As the price of meat continues to skyrocket, will it soon be considered a “luxury item” for most American families? This week we learned that the price of meat in the United States rose at the fastest pace in more than 10 years last month. Leading the way is the price of shrimp. According to the U.S. Bureau of Labor Statistics, the price of shrimp has jumped an astounding 61 percent compared to a year ago. The price of pork is also moving upward aggressively thanks to a disease which has already killed about 10 percent of all of the pigs in the entire country. And the endless drought in the western half of the country has caused the size of the U.S. cattle herd to shrink to a 63 year low and has pushed the price of beef to an all-time high. This is really bad news if you like to eat meat. The truth is that the coming “meat crisis” is already here, and it looks like it is going to get a lot worse in the months ahead.
A devastating bacterial disease called “early mortality syndrome” is crippling the shrimping industry all over Asia right now. According to Bloomberg, this has pushed the price of shrimp up 61 percent over the past 12 months…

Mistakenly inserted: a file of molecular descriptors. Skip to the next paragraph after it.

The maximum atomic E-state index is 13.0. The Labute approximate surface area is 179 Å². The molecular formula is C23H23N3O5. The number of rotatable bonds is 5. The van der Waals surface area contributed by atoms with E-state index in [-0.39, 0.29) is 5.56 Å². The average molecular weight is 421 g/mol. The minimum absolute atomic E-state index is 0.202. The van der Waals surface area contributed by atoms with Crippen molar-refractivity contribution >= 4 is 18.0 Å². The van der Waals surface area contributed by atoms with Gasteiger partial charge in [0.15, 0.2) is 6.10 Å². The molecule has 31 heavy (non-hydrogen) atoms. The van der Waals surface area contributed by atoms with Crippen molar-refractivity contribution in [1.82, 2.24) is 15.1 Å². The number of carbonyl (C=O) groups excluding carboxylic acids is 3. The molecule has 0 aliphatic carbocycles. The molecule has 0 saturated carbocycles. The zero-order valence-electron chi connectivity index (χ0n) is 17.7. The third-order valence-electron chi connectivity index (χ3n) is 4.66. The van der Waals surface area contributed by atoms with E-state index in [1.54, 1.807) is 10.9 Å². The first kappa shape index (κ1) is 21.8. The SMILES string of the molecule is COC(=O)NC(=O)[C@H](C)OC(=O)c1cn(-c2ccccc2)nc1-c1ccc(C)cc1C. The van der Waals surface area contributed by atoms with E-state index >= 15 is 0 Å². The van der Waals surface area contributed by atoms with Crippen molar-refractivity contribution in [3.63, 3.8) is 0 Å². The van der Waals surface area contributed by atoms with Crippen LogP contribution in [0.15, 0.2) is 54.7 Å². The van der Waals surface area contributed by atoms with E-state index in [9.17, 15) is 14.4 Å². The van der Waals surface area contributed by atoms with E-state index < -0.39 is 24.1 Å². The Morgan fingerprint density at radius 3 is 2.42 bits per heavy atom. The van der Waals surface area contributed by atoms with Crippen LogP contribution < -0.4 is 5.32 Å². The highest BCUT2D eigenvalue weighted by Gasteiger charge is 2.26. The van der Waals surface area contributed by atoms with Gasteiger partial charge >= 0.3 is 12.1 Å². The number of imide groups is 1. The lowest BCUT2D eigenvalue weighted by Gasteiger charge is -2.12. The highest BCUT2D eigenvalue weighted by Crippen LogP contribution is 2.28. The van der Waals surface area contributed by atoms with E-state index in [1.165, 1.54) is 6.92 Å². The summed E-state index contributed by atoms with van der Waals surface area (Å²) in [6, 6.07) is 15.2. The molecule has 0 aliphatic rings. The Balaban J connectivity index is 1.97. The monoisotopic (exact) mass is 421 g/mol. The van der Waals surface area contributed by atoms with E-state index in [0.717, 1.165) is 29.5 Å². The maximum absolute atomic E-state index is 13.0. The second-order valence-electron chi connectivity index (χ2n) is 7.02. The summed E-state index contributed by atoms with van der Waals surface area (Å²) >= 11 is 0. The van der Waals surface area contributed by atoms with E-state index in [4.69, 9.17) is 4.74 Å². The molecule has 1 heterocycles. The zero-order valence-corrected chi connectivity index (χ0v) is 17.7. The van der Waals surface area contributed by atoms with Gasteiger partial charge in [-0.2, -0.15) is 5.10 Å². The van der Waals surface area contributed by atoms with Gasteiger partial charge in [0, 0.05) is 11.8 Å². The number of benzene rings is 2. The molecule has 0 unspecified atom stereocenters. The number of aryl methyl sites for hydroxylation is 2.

In March, shrimp prices jumped 61 percent from a year earlier, according to the U.S. Bureau of Labor Statistics. The climb is mainly due to a bacterial disease known as early mortality syndrome. While the ailment has no effect on humans, it’s wreaking havoc on young shrimp farmed in Southeast Asia, shrinking supplies.
This disease has an extremely high mortality rate. In fact, according to the article that I just quoted, it kills approximately nine out of every ten shrimp that it infects…
Cases of early mortality syndrome, which destroys the digestive systems of young shrimp, were first reported in China in 2009, said Donald Lightner, a professor of animal and comparative biomedical sciences at University of Arizona in Tucson.
The disease, which kills about 90 percent of the shrimp it infects, traveled from China to Vietnam to Malaysia and then to Thailand, he said. Cases also were reported in Mexico last year, Lightner said.
A different disease is driving up the price of pork in the United States. It is known as the porcine epidemic diarrhea virus, and in less than a year it has spread to 30 states and has killed approximately 7 million pigs.
The price of bacon is already up 13.1 percent over the past year, but this is just the beginning.